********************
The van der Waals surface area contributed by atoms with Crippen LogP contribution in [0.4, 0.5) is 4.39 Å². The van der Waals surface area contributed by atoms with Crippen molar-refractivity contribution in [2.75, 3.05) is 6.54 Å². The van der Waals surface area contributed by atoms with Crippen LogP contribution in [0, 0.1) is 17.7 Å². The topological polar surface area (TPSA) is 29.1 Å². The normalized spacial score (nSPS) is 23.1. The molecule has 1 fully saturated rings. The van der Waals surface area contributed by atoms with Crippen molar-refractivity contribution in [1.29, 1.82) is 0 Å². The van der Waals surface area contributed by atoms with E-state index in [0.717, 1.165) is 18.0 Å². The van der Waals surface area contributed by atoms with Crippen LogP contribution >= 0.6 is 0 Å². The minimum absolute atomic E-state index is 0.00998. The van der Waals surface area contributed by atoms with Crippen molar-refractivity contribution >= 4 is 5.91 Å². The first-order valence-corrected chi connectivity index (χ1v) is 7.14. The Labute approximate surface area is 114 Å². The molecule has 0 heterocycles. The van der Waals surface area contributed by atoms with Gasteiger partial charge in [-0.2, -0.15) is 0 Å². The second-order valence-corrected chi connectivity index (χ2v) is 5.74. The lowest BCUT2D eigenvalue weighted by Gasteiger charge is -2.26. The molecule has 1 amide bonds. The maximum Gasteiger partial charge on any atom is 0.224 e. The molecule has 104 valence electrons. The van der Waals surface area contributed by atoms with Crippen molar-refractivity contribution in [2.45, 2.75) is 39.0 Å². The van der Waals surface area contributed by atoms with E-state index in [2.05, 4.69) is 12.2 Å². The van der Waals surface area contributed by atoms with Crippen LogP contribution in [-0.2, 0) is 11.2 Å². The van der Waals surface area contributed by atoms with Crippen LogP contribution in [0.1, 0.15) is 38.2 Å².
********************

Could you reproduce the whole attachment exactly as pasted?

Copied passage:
The van der Waals surface area contributed by atoms with Crippen LogP contribution in [0.4, 0.5) is 4.39 Å². The van der Waals surface area contributed by atoms with Crippen molar-refractivity contribution in [2.75, 3.05) is 6.54 Å². The van der Waals surface area contributed by atoms with Crippen LogP contribution in [0, 0.1) is 17.7 Å². The topological polar surface area (TPSA) is 29.1 Å². The normalized spacial score (nSPS) is 23.1. The molecule has 1 fully saturated rings. The van der Waals surface area contributed by atoms with Crippen molar-refractivity contribution in [1.29, 1.82) is 0 Å². The van der Waals surface area contributed by atoms with E-state index in [0.717, 1.165) is 18.0 Å². The van der Waals surface area contributed by atoms with Crippen LogP contribution >= 0.6 is 0 Å². The minimum absolute atomic E-state index is 0.00998. The van der Waals surface area contributed by atoms with Crippen molar-refractivity contribution >= 4 is 5.91 Å². The first-order valence-corrected chi connectivity index (χ1v) is 7.14. The Labute approximate surface area is 114 Å². The molecule has 0 heterocycles. The van der Waals surface area contributed by atoms with Gasteiger partial charge in [-0.2, -0.15) is 0 Å². The second-order valence-corrected chi connectivity index (χ2v) is 5.74. The lowest BCUT2D eigenvalue weighted by Gasteiger charge is -2.26. The molecule has 1 amide bonds. The maximum Gasteiger partial charge on any atom is 0.224 e. The molecule has 104 valence electrons. The van der Waals surface area contributed by atoms with Crippen molar-refractivity contribution in [2.45, 2.75) is 39.0 Å². The van der Waals surface area contributed by atoms with E-state index in [2.05, 4.69) is 12.2 Å². The van der Waals surface area contributed by atoms with Crippen LogP contribution in [-0.2, 0) is 11.2 Å². The van der Waals surface area contributed by atoms with Crippen LogP contribution in [0.1, 0.15) is 38.2 Å².